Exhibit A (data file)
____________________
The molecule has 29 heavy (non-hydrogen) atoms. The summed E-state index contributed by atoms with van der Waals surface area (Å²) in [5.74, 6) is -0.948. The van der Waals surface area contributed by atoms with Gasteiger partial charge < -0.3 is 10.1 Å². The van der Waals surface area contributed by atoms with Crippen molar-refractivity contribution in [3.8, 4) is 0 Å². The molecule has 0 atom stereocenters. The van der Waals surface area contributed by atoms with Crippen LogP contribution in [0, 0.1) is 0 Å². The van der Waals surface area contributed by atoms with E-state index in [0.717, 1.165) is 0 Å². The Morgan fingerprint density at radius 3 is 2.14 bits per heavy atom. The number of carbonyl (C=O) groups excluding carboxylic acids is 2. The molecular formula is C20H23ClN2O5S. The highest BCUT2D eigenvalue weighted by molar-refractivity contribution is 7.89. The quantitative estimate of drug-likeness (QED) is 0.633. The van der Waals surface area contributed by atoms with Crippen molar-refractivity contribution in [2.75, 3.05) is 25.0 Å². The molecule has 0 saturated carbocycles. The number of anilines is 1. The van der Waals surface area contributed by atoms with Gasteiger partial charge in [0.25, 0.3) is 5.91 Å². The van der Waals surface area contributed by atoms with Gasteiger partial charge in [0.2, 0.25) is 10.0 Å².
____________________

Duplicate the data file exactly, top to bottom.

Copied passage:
The molecule has 29 heavy (non-hydrogen) atoms. The summed E-state index contributed by atoms with van der Waals surface area (Å²) in [5.74, 6) is -0.948. The van der Waals surface area contributed by atoms with Gasteiger partial charge < -0.3 is 10.1 Å². The van der Waals surface area contributed by atoms with Crippen molar-refractivity contribution in [3.8, 4) is 0 Å². The molecule has 0 atom stereocenters. The van der Waals surface area contributed by atoms with Crippen LogP contribution in [0, 0.1) is 0 Å². The van der Waals surface area contributed by atoms with E-state index in [0.717, 1.165) is 0 Å². The Morgan fingerprint density at radius 3 is 2.14 bits per heavy atom. The number of carbonyl (C=O) groups excluding carboxylic acids is 2. The molecular formula is C20H23ClN2O5S. The highest BCUT2D eigenvalue weighted by molar-refractivity contribution is 7.89. The quantitative estimate of drug-likeness (QED) is 0.633. The van der Waals surface area contributed by atoms with Crippen molar-refractivity contribution in [2.75, 3.05) is 25.0 Å². The molecule has 0 saturated carbocycles. The number of anilines is 1. The van der Waals surface area contributed by atoms with Gasteiger partial charge in [0.25, 0.3) is 5.91 Å². The van der Waals surface area contributed by atoms with Gasteiger partial charge in [0.2, 0.25) is 10.0 Å².